Wobblers syndrome, or "Wobblers", is a neurological disease of horses that causes compression of the spinal cord, resulting in ataxia involving all four legs. There are over 14 different names used to describe the disease, mainly caused by confusion as to the underlying mechanisms involved with its onset. Some of the most commonly used names include CVM - cervical vertebral malformation, CVCM - cervical vertebral compressive myelopathy, CVI - cervical vertebral instability, and CSM - cervical stenotic myelopathy.
Clinical signs of wobblers can be identified in horses at an early age, in some instances before 3 months of age. Wobblers can also occur in older horses, caused by arthritic changes involving the articular process joints and intervertebral bodies. In many affected horses, the onset of clinical signs are acute, despite the slow progressive nature of arthritis. Horses with wobblers are often described by their owners as acting 'increasingly clumsy' or "drunk". The most common signs observed in affected horses include symmetric ataxia, paresis, and spasticity involving all four legs, but most pronounced in the pelvic limbs. These horses often routinely loose coordination and have an uneven stride length and height.
When neurological disease is suspected by your veterinarian, they will usually conduct a neurological examination on the horse. A neurological examination consists of a serious of mini tests used by veterinarians to better assess the type of neurological involvement. These tests include:
- Observation of the horse walking in a straight line: A test used to assess for signs of weakness, such as stumbling, dropping of the hip during the stride, dragging the toe, knuckling, varying stride length, swaying of the limbs or body (truncal sway), or floating of the limbs in the air.
- Observation of the horse walking in a tight circle: A test used to assess for the presence of outward swaying of the pelvic limb on the outside of the circle. The horse's head is usually kept elevated while walking, in order to exacerbate the signs and may cause the horse to start pacing.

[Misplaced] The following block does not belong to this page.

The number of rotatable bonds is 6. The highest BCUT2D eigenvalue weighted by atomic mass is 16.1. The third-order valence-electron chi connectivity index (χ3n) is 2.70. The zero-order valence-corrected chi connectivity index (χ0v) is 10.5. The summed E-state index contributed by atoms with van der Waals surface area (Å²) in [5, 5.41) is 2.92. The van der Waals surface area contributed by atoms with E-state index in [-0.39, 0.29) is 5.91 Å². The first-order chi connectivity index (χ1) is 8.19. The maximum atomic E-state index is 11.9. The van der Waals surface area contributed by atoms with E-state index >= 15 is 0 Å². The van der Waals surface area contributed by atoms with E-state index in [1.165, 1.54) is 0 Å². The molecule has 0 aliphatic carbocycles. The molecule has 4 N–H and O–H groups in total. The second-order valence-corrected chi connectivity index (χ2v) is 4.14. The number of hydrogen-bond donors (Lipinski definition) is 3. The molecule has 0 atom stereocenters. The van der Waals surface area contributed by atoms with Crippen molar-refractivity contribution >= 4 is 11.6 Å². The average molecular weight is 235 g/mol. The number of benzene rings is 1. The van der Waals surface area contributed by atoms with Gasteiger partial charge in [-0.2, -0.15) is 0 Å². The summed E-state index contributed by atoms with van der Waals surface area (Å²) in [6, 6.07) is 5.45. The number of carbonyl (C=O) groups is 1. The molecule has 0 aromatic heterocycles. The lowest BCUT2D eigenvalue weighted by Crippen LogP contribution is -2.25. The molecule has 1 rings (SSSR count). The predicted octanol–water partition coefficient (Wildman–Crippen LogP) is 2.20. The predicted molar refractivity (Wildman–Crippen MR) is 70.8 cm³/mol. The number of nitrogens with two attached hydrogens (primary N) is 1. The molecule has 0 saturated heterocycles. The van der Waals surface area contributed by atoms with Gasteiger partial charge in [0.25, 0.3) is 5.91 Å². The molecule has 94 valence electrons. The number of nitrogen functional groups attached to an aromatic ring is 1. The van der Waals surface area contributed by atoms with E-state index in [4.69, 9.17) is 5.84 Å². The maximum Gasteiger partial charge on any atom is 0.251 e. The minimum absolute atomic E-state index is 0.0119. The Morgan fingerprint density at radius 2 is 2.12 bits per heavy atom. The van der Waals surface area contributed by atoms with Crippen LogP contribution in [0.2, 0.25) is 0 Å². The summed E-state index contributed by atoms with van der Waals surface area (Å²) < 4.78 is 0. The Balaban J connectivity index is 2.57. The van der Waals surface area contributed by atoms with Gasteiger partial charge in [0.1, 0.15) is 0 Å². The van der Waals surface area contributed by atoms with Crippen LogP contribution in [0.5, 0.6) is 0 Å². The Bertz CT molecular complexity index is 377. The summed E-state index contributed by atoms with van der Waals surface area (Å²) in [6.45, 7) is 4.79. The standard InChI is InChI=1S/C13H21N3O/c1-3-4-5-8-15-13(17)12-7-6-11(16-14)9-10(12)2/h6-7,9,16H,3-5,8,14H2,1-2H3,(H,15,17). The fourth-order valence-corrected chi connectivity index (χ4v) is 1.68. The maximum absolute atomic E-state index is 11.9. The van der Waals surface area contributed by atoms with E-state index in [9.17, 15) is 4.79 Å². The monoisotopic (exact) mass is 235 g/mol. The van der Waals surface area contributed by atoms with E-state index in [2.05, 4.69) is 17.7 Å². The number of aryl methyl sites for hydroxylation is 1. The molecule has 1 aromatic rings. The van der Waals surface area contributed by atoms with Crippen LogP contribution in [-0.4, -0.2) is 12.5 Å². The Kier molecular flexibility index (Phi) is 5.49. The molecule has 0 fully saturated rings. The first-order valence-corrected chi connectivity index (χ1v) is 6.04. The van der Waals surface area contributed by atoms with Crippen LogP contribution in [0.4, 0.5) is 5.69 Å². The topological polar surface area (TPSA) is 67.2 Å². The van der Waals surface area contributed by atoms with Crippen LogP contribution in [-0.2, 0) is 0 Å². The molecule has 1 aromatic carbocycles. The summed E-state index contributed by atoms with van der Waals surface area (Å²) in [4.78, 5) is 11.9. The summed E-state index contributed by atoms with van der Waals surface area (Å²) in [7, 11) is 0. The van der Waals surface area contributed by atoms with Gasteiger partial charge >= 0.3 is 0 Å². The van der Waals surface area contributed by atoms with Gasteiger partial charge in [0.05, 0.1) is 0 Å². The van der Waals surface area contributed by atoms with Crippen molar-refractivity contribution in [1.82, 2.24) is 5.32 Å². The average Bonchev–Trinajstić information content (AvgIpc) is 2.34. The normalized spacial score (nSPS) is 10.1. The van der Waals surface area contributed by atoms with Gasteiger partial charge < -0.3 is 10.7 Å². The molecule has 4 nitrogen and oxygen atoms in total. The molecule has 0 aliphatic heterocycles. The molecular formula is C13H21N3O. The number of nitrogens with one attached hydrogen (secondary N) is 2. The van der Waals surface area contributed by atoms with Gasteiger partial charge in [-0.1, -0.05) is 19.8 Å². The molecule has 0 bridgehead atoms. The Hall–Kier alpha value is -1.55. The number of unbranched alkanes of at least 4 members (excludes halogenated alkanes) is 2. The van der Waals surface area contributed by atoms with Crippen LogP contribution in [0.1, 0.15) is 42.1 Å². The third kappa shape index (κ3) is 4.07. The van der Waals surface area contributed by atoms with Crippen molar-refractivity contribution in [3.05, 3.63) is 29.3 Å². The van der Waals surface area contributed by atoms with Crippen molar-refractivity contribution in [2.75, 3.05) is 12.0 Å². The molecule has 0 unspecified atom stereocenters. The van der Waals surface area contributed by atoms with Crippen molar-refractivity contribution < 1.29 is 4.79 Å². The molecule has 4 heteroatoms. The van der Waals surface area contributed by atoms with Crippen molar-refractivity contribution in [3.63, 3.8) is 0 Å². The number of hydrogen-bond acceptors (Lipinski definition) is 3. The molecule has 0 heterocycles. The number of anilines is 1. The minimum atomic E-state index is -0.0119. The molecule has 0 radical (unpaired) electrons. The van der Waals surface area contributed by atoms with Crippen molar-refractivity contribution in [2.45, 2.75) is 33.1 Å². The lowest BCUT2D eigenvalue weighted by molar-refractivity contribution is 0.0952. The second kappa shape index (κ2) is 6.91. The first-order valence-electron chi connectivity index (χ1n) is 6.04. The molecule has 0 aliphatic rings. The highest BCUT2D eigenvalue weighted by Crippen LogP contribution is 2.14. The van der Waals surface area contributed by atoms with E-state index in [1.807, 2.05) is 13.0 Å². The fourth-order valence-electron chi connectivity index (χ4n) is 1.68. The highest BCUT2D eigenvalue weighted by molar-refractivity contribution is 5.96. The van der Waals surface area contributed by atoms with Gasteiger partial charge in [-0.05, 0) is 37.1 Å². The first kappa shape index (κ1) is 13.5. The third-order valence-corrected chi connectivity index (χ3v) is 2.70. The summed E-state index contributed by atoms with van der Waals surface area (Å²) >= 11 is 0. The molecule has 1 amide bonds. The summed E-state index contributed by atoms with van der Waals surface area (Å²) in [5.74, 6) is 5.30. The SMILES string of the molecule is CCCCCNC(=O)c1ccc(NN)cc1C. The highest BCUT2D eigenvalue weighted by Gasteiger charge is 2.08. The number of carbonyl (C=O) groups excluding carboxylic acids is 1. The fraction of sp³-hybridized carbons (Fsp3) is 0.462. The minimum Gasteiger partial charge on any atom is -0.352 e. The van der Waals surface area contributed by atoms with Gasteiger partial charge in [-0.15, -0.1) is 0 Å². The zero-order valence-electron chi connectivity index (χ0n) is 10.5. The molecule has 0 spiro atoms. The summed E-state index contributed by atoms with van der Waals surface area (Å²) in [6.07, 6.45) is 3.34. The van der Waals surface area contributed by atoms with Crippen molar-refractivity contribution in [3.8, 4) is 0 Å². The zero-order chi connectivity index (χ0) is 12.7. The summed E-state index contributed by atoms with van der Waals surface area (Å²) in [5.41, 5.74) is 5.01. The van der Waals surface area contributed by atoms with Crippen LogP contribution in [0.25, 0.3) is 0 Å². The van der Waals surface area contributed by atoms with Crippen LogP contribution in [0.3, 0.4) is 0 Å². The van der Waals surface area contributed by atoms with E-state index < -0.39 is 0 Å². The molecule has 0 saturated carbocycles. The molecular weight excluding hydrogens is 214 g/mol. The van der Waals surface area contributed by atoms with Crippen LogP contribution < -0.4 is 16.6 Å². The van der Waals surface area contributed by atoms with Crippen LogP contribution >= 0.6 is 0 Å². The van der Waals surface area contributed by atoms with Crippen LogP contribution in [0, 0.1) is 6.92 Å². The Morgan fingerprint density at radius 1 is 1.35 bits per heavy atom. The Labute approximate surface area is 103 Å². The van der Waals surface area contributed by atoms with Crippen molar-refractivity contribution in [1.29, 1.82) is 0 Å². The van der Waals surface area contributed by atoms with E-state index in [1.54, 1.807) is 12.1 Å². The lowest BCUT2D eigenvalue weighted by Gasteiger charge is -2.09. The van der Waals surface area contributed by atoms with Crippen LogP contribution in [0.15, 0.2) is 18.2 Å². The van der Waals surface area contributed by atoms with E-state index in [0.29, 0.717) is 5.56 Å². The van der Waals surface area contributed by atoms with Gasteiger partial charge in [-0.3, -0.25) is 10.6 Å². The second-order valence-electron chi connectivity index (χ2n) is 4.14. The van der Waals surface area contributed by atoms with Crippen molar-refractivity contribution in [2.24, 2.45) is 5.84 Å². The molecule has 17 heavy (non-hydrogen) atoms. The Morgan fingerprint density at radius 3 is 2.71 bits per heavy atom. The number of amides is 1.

- Tail-pull test: A test used to assess pelvic limb strength in the horse. Your veterinarian will pull the horse's tail a special way, while the it is standing at rest as well as while walking.
- Observation during walking backwards: A test used to observe whether the horse is having a difficult time backing up, as horses with spinal cord damage often can only drag the limbs backward slowly, and are usually unable to back up without difficulty.
Wobblers is thought to be a multifactorial disease, consisting of genetic predisposition and environmental influences (such as nutritional balance, rapid growth, abnormal biomechanical forces, and physical trauma.
The type of spinal cord compression that occurs in horses with wobblers can be dynamic or static:
Wobblers Vs. Equine Protozoal Myeloencephalitis (EPM)
- Dynamic compression: Tends to affect young horses between six months and two years of age. It is caused by abnormal bone development of the first four vertebrae and occurs only when the horse flexes or extends its neck. This form usually affects the hindlimbs more severely but is noted to occur in all four limbs.
- Static compression: It is caused by bone and soft tissue abnormalities and usually involves the fifth and seventh cervical vertebrae. This form of compression generally affects the horse's forelimbs more severely.
Clinical signs of horses with Equine Protozoal Myeloencephalitis (EPM)
may appear similar to Wobblers. Both diseases cause spinal ataxia, however many horses with EPM have asymmetric ataxia as well as additional lower motor neuron signs (muscle atrophy), and signs of brain and brainstem involvement (head tilt, facial paralysis, cranial nerve signs, blindness).
Wobblers Vs. Equine Herpes Myeloencephalopathy (EHM)
Equine Herpes Myeloencephalopathy (EHM) is a neurologic manifestation of Equine Herpesvirus-1 infection. Clinical signs of EHM can sometimes appear very similar to Wobblers. However, when horses are affected by EHM they will often usually also have a history of fever, along with weakness, symmetric ataxia (which frequently ascends up the pelvic limbs), poor tail tone, bladder dysfunction with urinary incontinence and sometimes will progress to recumbency and death. Usually with EHM, multiple horses are affected at or near the same time. With wobblers, usually only one horse is affected.
The treatment goal of medical management of horses with wobblers is to minimize swelling and inflammation in the spinal cord.